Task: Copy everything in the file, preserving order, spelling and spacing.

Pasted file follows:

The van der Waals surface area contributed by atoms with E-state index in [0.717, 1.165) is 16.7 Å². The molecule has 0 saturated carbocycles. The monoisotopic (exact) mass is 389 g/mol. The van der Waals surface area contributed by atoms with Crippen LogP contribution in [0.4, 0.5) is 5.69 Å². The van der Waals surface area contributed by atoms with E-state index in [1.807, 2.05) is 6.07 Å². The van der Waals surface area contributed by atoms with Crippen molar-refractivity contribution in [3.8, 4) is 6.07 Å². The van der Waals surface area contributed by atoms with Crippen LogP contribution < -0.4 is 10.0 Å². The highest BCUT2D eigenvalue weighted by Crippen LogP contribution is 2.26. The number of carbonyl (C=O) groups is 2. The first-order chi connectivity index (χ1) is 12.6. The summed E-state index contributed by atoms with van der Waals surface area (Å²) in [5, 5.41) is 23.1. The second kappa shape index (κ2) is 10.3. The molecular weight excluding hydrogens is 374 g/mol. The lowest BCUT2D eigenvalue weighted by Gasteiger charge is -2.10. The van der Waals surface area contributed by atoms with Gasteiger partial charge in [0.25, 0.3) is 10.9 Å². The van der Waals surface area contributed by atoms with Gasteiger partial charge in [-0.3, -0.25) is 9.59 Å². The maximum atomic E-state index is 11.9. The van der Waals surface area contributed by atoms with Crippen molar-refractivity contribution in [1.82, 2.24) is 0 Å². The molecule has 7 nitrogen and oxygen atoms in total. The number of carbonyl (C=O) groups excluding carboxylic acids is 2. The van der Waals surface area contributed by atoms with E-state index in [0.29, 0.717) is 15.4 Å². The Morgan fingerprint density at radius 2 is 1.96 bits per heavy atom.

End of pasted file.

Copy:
The van der Waals surface area contributed by atoms with E-state index in [0.717, 1.165) is 16.7 Å². The molecule has 0 saturated carbocycles. The monoisotopic (exact) mass is 389 g/mol. The van der Waals surface area contributed by atoms with Crippen LogP contribution in [0.4, 0.5) is 5.69 Å². The van der Waals surface area contributed by atoms with E-state index in [1.807, 2.05) is 6.07 Å². The van der Waals surface area contributed by atoms with Crippen molar-refractivity contribution in [3.8, 4) is 6.07 Å². The van der Waals surface area contributed by atoms with Crippen LogP contribution < -0.4 is 10.0 Å². The highest BCUT2D eigenvalue weighted by Crippen LogP contribution is 2.26. The number of carbonyl (C=O) groups is 2. The first-order chi connectivity index (χ1) is 12.6. The summed E-state index contributed by atoms with van der Waals surface area (Å²) in [5, 5.41) is 23.1. The second kappa shape index (κ2) is 10.3. The molecular weight excluding hydrogens is 374 g/mol. The lowest BCUT2D eigenvalue weighted by Gasteiger charge is -2.10. The van der Waals surface area contributed by atoms with Gasteiger partial charge in [0.25, 0.3) is 10.9 Å². The van der Waals surface area contributed by atoms with Gasteiger partial charge in [-0.3, -0.25) is 9.59 Å². The maximum atomic E-state index is 11.9. The van der Waals surface area contributed by atoms with Crippen molar-refractivity contribution in [1.82, 2.24) is 0 Å². The molecule has 7 nitrogen and oxygen atoms in total. The number of carbonyl (C=O) groups excluding carboxylic acids is 2. The van der Waals surface area contributed by atoms with E-state index in [0.29, 0.717) is 15.4 Å². The Morgan fingerprint density at radius 2 is 1.96 bits per heavy atom.